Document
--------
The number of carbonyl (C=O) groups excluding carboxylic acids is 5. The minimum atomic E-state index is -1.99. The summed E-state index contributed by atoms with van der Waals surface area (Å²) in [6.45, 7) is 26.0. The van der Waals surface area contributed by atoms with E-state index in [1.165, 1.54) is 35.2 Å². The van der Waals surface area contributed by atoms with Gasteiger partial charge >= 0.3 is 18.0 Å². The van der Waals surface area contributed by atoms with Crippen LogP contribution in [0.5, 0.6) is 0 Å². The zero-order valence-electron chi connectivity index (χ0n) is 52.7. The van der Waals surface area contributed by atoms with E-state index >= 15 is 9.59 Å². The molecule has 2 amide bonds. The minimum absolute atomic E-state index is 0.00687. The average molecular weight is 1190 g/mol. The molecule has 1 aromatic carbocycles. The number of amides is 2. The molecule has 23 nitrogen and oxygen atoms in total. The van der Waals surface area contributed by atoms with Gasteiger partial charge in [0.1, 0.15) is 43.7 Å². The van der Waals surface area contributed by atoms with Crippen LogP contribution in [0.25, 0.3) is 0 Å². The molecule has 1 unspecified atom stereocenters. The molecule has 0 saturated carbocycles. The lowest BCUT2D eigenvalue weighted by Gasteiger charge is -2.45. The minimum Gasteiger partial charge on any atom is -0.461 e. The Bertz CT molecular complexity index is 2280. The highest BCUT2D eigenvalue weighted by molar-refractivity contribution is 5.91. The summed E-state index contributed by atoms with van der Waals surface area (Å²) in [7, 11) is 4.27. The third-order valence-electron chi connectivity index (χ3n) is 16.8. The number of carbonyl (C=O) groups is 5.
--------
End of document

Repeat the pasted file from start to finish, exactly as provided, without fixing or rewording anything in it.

The number of carbonyl (C=O) groups excluding carboxylic acids is 5. The minimum atomic E-state index is -1.99. The summed E-state index contributed by atoms with van der Waals surface area (Å²) in [6.45, 7) is 26.0. The van der Waals surface area contributed by atoms with E-state index in [1.165, 1.54) is 35.2 Å². The van der Waals surface area contributed by atoms with Gasteiger partial charge >= 0.3 is 18.0 Å². The van der Waals surface area contributed by atoms with Crippen LogP contribution in [0.5, 0.6) is 0 Å². The zero-order valence-electron chi connectivity index (χ0n) is 52.7. The van der Waals surface area contributed by atoms with E-state index >= 15 is 9.59 Å². The molecule has 2 amide bonds. The minimum absolute atomic E-state index is 0.00687. The average molecular weight is 1190 g/mol. The molecule has 1 aromatic carbocycles. The number of amides is 2. The molecule has 23 nitrogen and oxygen atoms in total. The van der Waals surface area contributed by atoms with Gasteiger partial charge in [0.1, 0.15) is 43.7 Å². The van der Waals surface area contributed by atoms with Crippen LogP contribution in [0.25, 0.3) is 0 Å². The molecule has 1 unspecified atom stereocenters. The molecule has 0 saturated carbocycles. The lowest BCUT2D eigenvalue weighted by Gasteiger charge is -2.45. The minimum Gasteiger partial charge on any atom is -0.461 e. The Bertz CT molecular complexity index is 2280. The highest BCUT2D eigenvalue weighted by molar-refractivity contribution is 5.91. The summed E-state index contributed by atoms with van der Waals surface area (Å²) in [7, 11) is 4.27. The third-order valence-electron chi connectivity index (χ3n) is 16.8. The number of carbonyl (C=O) groups is 5.